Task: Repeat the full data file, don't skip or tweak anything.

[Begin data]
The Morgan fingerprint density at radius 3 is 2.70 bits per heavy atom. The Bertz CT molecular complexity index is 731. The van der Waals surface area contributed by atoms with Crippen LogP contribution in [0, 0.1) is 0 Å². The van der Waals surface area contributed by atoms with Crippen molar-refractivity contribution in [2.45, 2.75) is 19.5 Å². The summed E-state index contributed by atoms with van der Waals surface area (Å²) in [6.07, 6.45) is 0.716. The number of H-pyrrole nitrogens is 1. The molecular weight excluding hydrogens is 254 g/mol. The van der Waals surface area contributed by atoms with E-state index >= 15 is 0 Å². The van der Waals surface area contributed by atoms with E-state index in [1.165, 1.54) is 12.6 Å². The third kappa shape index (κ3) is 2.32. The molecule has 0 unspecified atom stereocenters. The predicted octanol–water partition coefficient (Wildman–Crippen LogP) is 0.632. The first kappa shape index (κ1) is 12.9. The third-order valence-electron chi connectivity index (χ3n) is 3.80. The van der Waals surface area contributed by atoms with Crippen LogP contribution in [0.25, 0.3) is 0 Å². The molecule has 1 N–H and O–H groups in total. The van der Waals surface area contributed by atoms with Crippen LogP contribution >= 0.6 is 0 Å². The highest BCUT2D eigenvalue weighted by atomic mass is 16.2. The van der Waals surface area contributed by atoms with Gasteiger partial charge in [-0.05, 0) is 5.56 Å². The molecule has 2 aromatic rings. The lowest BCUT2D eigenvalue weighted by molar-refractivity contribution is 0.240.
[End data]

The Morgan fingerprint density at radius 3 is 2.70 bits per heavy atom. The Bertz CT molecular complexity index is 731. The van der Waals surface area contributed by atoms with Crippen LogP contribution in [0, 0.1) is 0 Å². The van der Waals surface area contributed by atoms with Crippen molar-refractivity contribution in [2.45, 2.75) is 19.5 Å². The summed E-state index contributed by atoms with van der Waals surface area (Å²) in [6.07, 6.45) is 0.716. The number of H-pyrrole nitrogens is 1. The molecular weight excluding hydrogens is 254 g/mol. The van der Waals surface area contributed by atoms with E-state index >= 15 is 0 Å². The van der Waals surface area contributed by atoms with E-state index in [1.165, 1.54) is 12.6 Å². The third kappa shape index (κ3) is 2.32. The molecule has 0 unspecified atom stereocenters. The predicted octanol–water partition coefficient (Wildman–Crippen LogP) is 0.632. The first kappa shape index (κ1) is 12.9. The third-order valence-electron chi connectivity index (χ3n) is 3.80. The van der Waals surface area contributed by atoms with Crippen LogP contribution in [0.25, 0.3) is 0 Å². The molecule has 1 N–H and O–H groups in total. The van der Waals surface area contributed by atoms with Crippen LogP contribution >= 0.6 is 0 Å². The highest BCUT2D eigenvalue weighted by atomic mass is 16.2. The van der Waals surface area contributed by atoms with Gasteiger partial charge in [-0.05, 0) is 5.56 Å². The molecule has 2 aromatic rings. The lowest BCUT2D eigenvalue weighted by molar-refractivity contribution is 0.240.